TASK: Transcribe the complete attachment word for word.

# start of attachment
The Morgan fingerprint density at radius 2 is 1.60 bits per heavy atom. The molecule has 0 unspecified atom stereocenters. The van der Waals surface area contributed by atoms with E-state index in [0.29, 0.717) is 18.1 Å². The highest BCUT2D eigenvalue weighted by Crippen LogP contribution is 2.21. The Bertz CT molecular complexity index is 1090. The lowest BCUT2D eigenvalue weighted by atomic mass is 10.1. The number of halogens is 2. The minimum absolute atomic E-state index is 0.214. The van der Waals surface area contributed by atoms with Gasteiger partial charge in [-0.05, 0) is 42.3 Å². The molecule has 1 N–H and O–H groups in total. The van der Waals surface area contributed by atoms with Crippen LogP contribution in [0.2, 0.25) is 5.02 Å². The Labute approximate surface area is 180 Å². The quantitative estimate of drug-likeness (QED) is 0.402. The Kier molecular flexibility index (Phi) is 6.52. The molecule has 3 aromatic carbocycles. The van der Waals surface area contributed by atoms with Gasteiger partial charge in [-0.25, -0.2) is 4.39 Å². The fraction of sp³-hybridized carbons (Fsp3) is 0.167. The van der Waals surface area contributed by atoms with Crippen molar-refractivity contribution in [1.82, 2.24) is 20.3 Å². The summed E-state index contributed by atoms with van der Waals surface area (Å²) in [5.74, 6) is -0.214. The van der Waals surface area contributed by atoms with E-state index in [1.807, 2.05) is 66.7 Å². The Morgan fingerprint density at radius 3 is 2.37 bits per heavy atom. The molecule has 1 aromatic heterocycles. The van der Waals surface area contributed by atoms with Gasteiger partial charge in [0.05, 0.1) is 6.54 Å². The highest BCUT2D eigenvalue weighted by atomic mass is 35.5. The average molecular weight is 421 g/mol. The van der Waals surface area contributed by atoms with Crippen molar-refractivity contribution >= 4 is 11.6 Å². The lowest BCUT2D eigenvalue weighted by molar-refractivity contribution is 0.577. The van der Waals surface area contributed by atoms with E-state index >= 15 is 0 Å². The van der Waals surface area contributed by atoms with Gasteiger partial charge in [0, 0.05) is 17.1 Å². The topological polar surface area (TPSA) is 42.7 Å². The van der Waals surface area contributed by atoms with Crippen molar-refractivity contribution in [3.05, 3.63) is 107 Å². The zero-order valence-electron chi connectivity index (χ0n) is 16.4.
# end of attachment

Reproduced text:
The Morgan fingerprint density at radius 2 is 1.60 bits per heavy atom. The molecule has 0 unspecified atom stereocenters. The van der Waals surface area contributed by atoms with E-state index in [0.29, 0.717) is 18.1 Å². The highest BCUT2D eigenvalue weighted by Crippen LogP contribution is 2.21. The Bertz CT molecular complexity index is 1090. The lowest BCUT2D eigenvalue weighted by atomic mass is 10.1. The number of halogens is 2. The minimum absolute atomic E-state index is 0.214. The van der Waals surface area contributed by atoms with Gasteiger partial charge in [-0.05, 0) is 42.3 Å². The molecule has 1 N–H and O–H groups in total. The van der Waals surface area contributed by atoms with Crippen LogP contribution in [0.2, 0.25) is 5.02 Å². The Labute approximate surface area is 180 Å². The quantitative estimate of drug-likeness (QED) is 0.402. The Kier molecular flexibility index (Phi) is 6.52. The molecule has 3 aromatic carbocycles. The van der Waals surface area contributed by atoms with Gasteiger partial charge in [-0.25, -0.2) is 4.39 Å². The fraction of sp³-hybridized carbons (Fsp3) is 0.167. The van der Waals surface area contributed by atoms with Crippen molar-refractivity contribution in [1.82, 2.24) is 20.3 Å². The summed E-state index contributed by atoms with van der Waals surface area (Å²) in [5.74, 6) is -0.214. The van der Waals surface area contributed by atoms with E-state index in [1.807, 2.05) is 66.7 Å². The Morgan fingerprint density at radius 3 is 2.37 bits per heavy atom. The molecule has 1 aromatic heterocycles. The van der Waals surface area contributed by atoms with Gasteiger partial charge in [0.05, 0.1) is 6.54 Å². The highest BCUT2D eigenvalue weighted by atomic mass is 35.5. The average molecular weight is 421 g/mol. The van der Waals surface area contributed by atoms with Crippen molar-refractivity contribution >= 4 is 11.6 Å². The lowest BCUT2D eigenvalue weighted by molar-refractivity contribution is 0.577. The van der Waals surface area contributed by atoms with E-state index >= 15 is 0 Å². The van der Waals surface area contributed by atoms with Gasteiger partial charge in [0, 0.05) is 17.1 Å². The topological polar surface area (TPSA) is 42.7 Å². The van der Waals surface area contributed by atoms with Crippen molar-refractivity contribution in [3.05, 3.63) is 107 Å². The zero-order valence-electron chi connectivity index (χ0n) is 16.4.